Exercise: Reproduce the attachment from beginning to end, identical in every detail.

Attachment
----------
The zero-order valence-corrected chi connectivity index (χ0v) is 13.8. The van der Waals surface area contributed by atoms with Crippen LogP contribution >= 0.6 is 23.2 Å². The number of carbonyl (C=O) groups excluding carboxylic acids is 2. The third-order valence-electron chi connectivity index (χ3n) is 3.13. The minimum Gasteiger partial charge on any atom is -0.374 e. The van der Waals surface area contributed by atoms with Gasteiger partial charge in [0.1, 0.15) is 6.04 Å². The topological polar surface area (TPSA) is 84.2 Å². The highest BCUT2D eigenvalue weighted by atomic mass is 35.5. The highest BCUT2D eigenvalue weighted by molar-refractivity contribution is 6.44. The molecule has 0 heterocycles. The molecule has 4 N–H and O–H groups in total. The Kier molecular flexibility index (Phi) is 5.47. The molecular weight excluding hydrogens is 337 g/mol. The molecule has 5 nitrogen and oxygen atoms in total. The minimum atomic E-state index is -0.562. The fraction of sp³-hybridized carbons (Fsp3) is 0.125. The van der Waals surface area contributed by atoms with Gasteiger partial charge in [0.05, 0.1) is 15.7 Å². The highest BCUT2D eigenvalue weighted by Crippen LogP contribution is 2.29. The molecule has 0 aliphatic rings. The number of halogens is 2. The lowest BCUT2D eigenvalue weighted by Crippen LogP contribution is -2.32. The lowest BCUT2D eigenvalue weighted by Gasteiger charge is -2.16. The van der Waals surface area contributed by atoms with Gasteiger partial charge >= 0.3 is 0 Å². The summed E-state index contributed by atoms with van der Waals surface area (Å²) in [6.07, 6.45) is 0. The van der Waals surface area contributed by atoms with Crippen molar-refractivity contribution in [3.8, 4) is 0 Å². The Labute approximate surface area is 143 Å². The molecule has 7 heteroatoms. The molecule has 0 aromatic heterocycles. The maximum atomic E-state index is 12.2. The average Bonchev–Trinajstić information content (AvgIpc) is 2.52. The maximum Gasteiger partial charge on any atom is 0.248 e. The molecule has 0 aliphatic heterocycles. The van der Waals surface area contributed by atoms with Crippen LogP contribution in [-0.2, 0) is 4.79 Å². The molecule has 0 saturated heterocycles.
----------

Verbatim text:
The zero-order valence-corrected chi connectivity index (χ0v) is 13.8. The van der Waals surface area contributed by atoms with Crippen LogP contribution >= 0.6 is 23.2 Å². The number of carbonyl (C=O) groups excluding carboxylic acids is 2. The third-order valence-electron chi connectivity index (χ3n) is 3.13. The minimum Gasteiger partial charge on any atom is -0.374 e. The van der Waals surface area contributed by atoms with Gasteiger partial charge in [0.1, 0.15) is 6.04 Å². The topological polar surface area (TPSA) is 84.2 Å². The highest BCUT2D eigenvalue weighted by atomic mass is 35.5. The highest BCUT2D eigenvalue weighted by molar-refractivity contribution is 6.44. The molecule has 0 heterocycles. The molecule has 4 N–H and O–H groups in total. The Kier molecular flexibility index (Phi) is 5.47. The molecular weight excluding hydrogens is 337 g/mol. The molecule has 5 nitrogen and oxygen atoms in total. The minimum atomic E-state index is -0.562. The fraction of sp³-hybridized carbons (Fsp3) is 0.125. The van der Waals surface area contributed by atoms with Gasteiger partial charge in [0.05, 0.1) is 15.7 Å². The highest BCUT2D eigenvalue weighted by Crippen LogP contribution is 2.29. The molecule has 0 aliphatic rings. The number of halogens is 2. The lowest BCUT2D eigenvalue weighted by Crippen LogP contribution is -2.32. The lowest BCUT2D eigenvalue weighted by Gasteiger charge is -2.16. The van der Waals surface area contributed by atoms with Gasteiger partial charge >= 0.3 is 0 Å². The summed E-state index contributed by atoms with van der Waals surface area (Å²) in [6.07, 6.45) is 0. The van der Waals surface area contributed by atoms with Crippen molar-refractivity contribution in [3.8, 4) is 0 Å². The Labute approximate surface area is 143 Å². The molecule has 7 heteroatoms. The molecule has 0 aromatic heterocycles. The maximum atomic E-state index is 12.2. The average Bonchev–Trinajstić information content (AvgIpc) is 2.52. The maximum Gasteiger partial charge on any atom is 0.248 e. The molecule has 0 aliphatic heterocycles. The van der Waals surface area contributed by atoms with Crippen LogP contribution in [-0.2, 0) is 4.79 Å². The molecule has 0 saturated heterocycles.